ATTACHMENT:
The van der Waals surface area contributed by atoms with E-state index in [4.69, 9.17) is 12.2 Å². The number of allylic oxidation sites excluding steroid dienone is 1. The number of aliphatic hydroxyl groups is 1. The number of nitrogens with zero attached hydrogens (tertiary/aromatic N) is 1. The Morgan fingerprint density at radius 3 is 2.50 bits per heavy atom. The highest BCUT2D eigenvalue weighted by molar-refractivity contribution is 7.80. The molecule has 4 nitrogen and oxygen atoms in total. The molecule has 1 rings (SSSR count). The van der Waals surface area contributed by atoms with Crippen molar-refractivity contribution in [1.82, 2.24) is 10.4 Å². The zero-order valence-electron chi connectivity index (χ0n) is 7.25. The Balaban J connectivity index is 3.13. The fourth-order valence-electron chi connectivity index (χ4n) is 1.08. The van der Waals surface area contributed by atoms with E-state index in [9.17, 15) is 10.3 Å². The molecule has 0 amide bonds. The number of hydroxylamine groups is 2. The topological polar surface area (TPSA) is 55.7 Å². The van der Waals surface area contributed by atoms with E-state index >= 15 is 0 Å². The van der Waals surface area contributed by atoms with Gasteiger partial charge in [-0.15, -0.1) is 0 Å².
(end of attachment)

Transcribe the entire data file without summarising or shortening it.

The van der Waals surface area contributed by atoms with E-state index in [4.69, 9.17) is 12.2 Å². The number of allylic oxidation sites excluding steroid dienone is 1. The number of aliphatic hydroxyl groups is 1. The number of nitrogens with zero attached hydrogens (tertiary/aromatic N) is 1. The Morgan fingerprint density at radius 3 is 2.50 bits per heavy atom. The highest BCUT2D eigenvalue weighted by molar-refractivity contribution is 7.80. The molecule has 4 nitrogen and oxygen atoms in total. The molecule has 1 rings (SSSR count). The van der Waals surface area contributed by atoms with Crippen molar-refractivity contribution in [1.82, 2.24) is 10.4 Å². The zero-order valence-electron chi connectivity index (χ0n) is 7.25. The Balaban J connectivity index is 3.13. The fourth-order valence-electron chi connectivity index (χ4n) is 1.08. The van der Waals surface area contributed by atoms with E-state index in [9.17, 15) is 10.3 Å². The molecule has 0 amide bonds. The number of hydroxylamine groups is 2. The topological polar surface area (TPSA) is 55.7 Å². The van der Waals surface area contributed by atoms with E-state index >= 15 is 0 Å². The van der Waals surface area contributed by atoms with Gasteiger partial charge in [-0.15, -0.1) is 0 Å².